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Breast Cancer Treatment With Chemotherapy


Receiving Chemotherapy for Breast Cancer continued...

Adjuvant chemotherapy usually begins after recovery from surgery and before radiation treatment and lasts 3-6 months. You will be checked regularly to see how your body is tolerating the treatment. When the treatment is done adjunctly (meaning after surgery, but before any signs of recurrent cancer), there is no way to know for sure if the treatment is working. When chemotherapy is used for metastatic disease (tumor spread), scans may be done to see what effect the treatment is having on the cancer.

During chemotherapy treatment, you will have regular blood tests. Doctors check to see if you have enough white blood cells (infection-fighting cells), red blood cells (which carry oxygen to the cells in your body), and platelets (which help your blood clot). If your red or white cell counts are low, injections can be given to speed recovery. If platelets are low, then a blood transfusion may be necessary. Chemotherapy may be postponed until white blood cells or platelet counts rise towards the normal range.

Unlike other types of cancer, breast cancer treatment with high-dose chemotherapy and bone marrow or stem cell transplants has not been shown to improve survival.

Side Effects of Breast Cancer Chemotherapy

Breast cancer chemotherapy and radiation therapy destroy constantly dividing cancer cells. But they also may affect healthy cells. Medicines used with self-help methods can help ease many of these side effects. It is important to tell your doctor if you are having any problems with these or other side effects not listed:

  • Nausea and vomiting, either the day of treatment, or more commonly, several days after treatment. Nausea on the day of treatment is usually well-controlled, but delayed nausea is harder to manage.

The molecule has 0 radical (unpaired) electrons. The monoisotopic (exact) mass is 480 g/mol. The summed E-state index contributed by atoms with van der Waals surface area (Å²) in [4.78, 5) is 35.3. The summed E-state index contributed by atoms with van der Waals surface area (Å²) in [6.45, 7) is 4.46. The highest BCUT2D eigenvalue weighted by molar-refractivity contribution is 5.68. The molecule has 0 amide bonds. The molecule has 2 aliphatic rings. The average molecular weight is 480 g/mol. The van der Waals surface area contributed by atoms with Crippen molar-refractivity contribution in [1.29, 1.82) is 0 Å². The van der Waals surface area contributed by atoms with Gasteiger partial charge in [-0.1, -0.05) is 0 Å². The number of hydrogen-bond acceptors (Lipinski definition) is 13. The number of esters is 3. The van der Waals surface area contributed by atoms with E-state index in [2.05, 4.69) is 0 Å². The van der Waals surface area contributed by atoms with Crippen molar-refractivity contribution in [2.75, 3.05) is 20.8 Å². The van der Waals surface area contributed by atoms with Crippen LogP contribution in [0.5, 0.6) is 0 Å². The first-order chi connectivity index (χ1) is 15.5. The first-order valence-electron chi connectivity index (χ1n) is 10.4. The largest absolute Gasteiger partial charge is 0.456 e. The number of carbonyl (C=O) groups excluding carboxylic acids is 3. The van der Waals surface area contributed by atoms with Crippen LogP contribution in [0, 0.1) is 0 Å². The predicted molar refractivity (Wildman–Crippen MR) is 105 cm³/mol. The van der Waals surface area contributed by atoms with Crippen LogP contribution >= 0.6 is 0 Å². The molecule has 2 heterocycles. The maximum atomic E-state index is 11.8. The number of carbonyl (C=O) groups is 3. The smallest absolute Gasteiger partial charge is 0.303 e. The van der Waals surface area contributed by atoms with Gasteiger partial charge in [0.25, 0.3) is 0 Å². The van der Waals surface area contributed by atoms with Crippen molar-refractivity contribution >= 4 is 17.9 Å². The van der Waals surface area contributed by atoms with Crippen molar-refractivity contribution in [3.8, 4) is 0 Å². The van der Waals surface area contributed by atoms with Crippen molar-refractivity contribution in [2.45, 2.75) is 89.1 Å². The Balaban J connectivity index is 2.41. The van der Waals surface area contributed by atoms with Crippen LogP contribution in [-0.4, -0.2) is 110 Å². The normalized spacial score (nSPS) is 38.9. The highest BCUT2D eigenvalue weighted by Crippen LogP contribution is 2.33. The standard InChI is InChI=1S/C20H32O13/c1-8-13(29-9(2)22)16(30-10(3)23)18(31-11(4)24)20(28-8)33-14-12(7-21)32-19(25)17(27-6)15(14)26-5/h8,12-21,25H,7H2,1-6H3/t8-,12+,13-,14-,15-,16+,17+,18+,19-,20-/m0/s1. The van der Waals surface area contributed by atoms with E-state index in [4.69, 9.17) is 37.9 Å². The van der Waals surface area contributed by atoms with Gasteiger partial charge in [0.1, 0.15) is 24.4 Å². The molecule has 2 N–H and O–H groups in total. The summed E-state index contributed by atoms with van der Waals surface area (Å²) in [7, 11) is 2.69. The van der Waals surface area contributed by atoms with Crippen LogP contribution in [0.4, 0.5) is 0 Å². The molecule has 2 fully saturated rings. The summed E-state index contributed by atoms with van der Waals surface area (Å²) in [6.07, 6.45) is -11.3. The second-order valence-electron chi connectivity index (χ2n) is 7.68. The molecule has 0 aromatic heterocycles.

• Loss of appetite.
  • Fatigue.
  • Mouth soreness.
  • Hair loss. Whether the hair falls out all at once, gradually, or not at all depends on what drugs are given.
  • Weight gain.
  • Premature menopause. If you are planning to have children, you should discuss this with your doctor before starting chemotherapy, as there may be ways to prevent your periods from stopping or to save ovary tissue.
  • Lowered resistance to infections. Many chemotherapy drugs lower the white blood cell counts in the week or so after treatment. If the blood counts are very low, then an infection can be dangerous.
  • Increased bleeding. Many chemotherapy drugs also lower the platelet counts. Platelets are the body’s first line of defense in blood clotting. If the platelet counts are very low, little red spots start to appear on the body. You may bruise or bleed easily, even without any trauma. If this occurs, your doctor needs to be informed.

For more information about these side effects, see Side Effects of Cancer Drugs and Radiation.

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